Kentanji brown jackson

A U.S. Park police officer said he was demoted and then fired by the agency because he is Black. A Bureau of Land Management employee accused managers at the agency of hostile treatment because she is Black. A pharmacist at a Washington hospital claimed he was dismissed from his job because he is Black.

Ketanji Brown Jackson, President Joe Biden’s nominee to become the first Black woman to serve on the U.S. Supreme Court, presided as a federal trial court judge in all three of these cases involving claims of racial discrimination. She ruled against all three plaintiffs.

During Senate Judiciary Committee confirmation hearings last year after Biden nominated her to a federal appellate court, Jackson faced Republican questions about whether race plays a role in how she does her job as a judge. She said it does not, though the issue could arise again during her four-day confirmation hearing before the committee beginning on Monday.

Reuters reviewed 25 cases in which Jackson issued substantive rulings as a U.S. district court judge in Washington from 2013 to 2021 involving plaintiffs who made claims of racial discrimination, most involving the workplace. She ruled in favor of plaintiffs in only three of the cases.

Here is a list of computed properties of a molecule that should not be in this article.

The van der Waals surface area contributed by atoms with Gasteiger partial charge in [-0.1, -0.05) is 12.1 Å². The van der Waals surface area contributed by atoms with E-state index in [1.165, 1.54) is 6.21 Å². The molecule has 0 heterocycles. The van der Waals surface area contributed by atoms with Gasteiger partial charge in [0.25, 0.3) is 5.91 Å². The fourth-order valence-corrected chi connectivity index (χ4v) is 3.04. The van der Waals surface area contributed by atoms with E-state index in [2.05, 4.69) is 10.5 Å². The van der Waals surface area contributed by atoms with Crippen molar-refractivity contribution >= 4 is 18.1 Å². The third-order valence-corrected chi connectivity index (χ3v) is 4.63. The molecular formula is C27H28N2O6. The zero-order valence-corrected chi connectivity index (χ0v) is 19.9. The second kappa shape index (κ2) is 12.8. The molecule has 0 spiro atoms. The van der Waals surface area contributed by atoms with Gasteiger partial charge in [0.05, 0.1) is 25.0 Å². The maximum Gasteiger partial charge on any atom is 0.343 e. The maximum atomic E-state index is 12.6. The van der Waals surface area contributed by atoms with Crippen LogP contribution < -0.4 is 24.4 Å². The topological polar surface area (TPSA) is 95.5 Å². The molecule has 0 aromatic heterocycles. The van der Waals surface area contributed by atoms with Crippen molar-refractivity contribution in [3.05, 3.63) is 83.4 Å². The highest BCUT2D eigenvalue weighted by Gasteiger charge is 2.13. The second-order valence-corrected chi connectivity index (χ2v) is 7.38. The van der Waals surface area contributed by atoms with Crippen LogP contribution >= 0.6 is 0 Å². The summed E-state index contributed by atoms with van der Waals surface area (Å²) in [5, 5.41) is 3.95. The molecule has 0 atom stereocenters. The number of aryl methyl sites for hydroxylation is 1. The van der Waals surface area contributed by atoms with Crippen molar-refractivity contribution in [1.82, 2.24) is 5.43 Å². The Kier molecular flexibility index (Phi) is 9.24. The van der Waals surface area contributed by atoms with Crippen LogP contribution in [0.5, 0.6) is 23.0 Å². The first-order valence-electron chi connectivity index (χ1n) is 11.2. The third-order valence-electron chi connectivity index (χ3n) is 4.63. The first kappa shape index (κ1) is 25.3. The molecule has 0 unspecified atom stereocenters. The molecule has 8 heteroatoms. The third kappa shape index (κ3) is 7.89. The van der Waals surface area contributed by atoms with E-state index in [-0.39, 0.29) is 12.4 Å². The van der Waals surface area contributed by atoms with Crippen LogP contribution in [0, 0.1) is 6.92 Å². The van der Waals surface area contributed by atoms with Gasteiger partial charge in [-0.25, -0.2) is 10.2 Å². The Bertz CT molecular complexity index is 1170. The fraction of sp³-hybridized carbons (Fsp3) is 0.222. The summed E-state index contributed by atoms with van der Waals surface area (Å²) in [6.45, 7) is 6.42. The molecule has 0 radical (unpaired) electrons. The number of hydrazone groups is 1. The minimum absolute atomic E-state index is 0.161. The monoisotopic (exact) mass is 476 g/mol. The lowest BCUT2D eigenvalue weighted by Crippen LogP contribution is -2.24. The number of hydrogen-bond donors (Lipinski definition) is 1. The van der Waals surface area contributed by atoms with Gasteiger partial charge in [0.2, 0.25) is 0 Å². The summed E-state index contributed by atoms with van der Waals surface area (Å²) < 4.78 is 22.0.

Of the 25 cases, 22 were pursued by Black plaintiffs. Jackson ruled against 19 of the Black plaintiffs.

“Plaintiffs in employment discrimination cases lose a lot, so this strikes me as consistent with the pattern I would expect because they are notoriously hard to win,” said employment law expert Kim Forde-Mazrui, director of the University of Virginia School of Law’s Center for the Study of Race and Law.

In two of the three cases that did not involve Black plaintiffs, Jackson ruled against a white man and an Asian man claiming workplace racial discrimination.

In the third case, she rejected a challenge by a company that bids on military contracts to the constitutionality of a U.S. law that gives preference for awarding government contracts to small businesses owned by “socially disadvantaged individuals,” a category that includes racial minorities.

In one case, Jackson declined to certify racial discrimination claims brought by two Black workers against defense contractor Lockheed Martin as a class action that would have involved potentially more than 5,000 employees. Jackson also rejected a $22 million settlement fund that the workers had negotiated with Lockheed, saying it was unclear if the amount was fair to workers who were not involved in the litigation. The case was eventually settled in 2020.

“If people are afraid she is going to be siding with Black plaintiffs because of her race, there are plenty of cases in her record that show she is not unwilling to side against a Black plaintiff if the facts and the law require it,” said Aron Zavaro, an employment lawyer in the Washington area who has represented plaintiffs in cases against government agencies.

Zavaro said Jackson’s rulings show that she followed Supreme Court precedent in how to analyze cases brought under the federal law that prohibits employment discrimination, a claim that can be difficult to prove because plaintiffs rarely have direct evidence of bias.

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